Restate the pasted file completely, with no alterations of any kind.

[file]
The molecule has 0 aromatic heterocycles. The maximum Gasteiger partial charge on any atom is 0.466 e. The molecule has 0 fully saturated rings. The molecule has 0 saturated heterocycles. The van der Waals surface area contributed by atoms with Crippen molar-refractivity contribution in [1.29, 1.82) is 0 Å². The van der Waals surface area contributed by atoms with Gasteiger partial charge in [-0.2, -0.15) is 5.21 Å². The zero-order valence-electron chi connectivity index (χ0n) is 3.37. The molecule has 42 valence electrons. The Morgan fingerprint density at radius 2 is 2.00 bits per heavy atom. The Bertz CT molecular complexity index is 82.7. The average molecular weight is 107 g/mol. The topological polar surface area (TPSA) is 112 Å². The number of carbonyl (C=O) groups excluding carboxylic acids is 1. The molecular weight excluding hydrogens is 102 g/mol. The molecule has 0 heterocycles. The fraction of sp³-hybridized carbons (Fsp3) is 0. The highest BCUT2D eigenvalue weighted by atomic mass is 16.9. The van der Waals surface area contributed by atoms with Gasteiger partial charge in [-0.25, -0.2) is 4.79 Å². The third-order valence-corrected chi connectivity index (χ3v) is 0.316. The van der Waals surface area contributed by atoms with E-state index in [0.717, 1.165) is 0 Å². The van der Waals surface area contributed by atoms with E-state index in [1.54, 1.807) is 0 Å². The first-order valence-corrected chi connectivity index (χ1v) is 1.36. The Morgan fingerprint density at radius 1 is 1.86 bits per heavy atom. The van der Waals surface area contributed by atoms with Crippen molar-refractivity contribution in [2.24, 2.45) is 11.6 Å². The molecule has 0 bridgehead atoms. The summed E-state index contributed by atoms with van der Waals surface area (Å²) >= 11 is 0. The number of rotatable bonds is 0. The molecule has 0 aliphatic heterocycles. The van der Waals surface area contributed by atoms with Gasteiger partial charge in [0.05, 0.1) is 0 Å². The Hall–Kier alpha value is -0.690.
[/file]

The molecule has 0 aromatic heterocycles. The maximum Gasteiger partial charge on any atom is 0.466 e. The molecule has 0 fully saturated rings. The molecule has 0 saturated heterocycles. The van der Waals surface area contributed by atoms with Crippen molar-refractivity contribution in [1.29, 1.82) is 0 Å². The van der Waals surface area contributed by atoms with Gasteiger partial charge in [-0.2, -0.15) is 5.21 Å². The zero-order valence-electron chi connectivity index (χ0n) is 3.37. The molecule has 42 valence electrons. The Morgan fingerprint density at radius 2 is 2.00 bits per heavy atom. The Bertz CT molecular complexity index is 82.7. The average molecular weight is 107 g/mol. The topological polar surface area (TPSA) is 112 Å². The number of carbonyl (C=O) groups excluding carboxylic acids is 1. The molecular weight excluding hydrogens is 102 g/mol. The molecule has 0 heterocycles. The fraction of sp³-hybridized carbons (Fsp3) is 0. The highest BCUT2D eigenvalue weighted by atomic mass is 16.9. The van der Waals surface area contributed by atoms with Gasteiger partial charge in [-0.25, -0.2) is 4.79 Å². The third-order valence-corrected chi connectivity index (χ3v) is 0.316. The van der Waals surface area contributed by atoms with E-state index in [0.717, 1.165) is 0 Å². The van der Waals surface area contributed by atoms with E-state index in [1.54, 1.807) is 0 Å². The first-order valence-corrected chi connectivity index (χ1v) is 1.36. The Morgan fingerprint density at radius 1 is 1.86 bits per heavy atom. The van der Waals surface area contributed by atoms with Crippen molar-refractivity contribution in [2.24, 2.45) is 11.6 Å². The molecule has 0 bridgehead atoms. The summed E-state index contributed by atoms with van der Waals surface area (Å²) >= 11 is 0. The number of rotatable bonds is 0. The molecule has 0 aliphatic heterocycles. The van der Waals surface area contributed by atoms with Gasteiger partial charge in [0.05, 0.1) is 0 Å². The Hall–Kier alpha value is -0.690.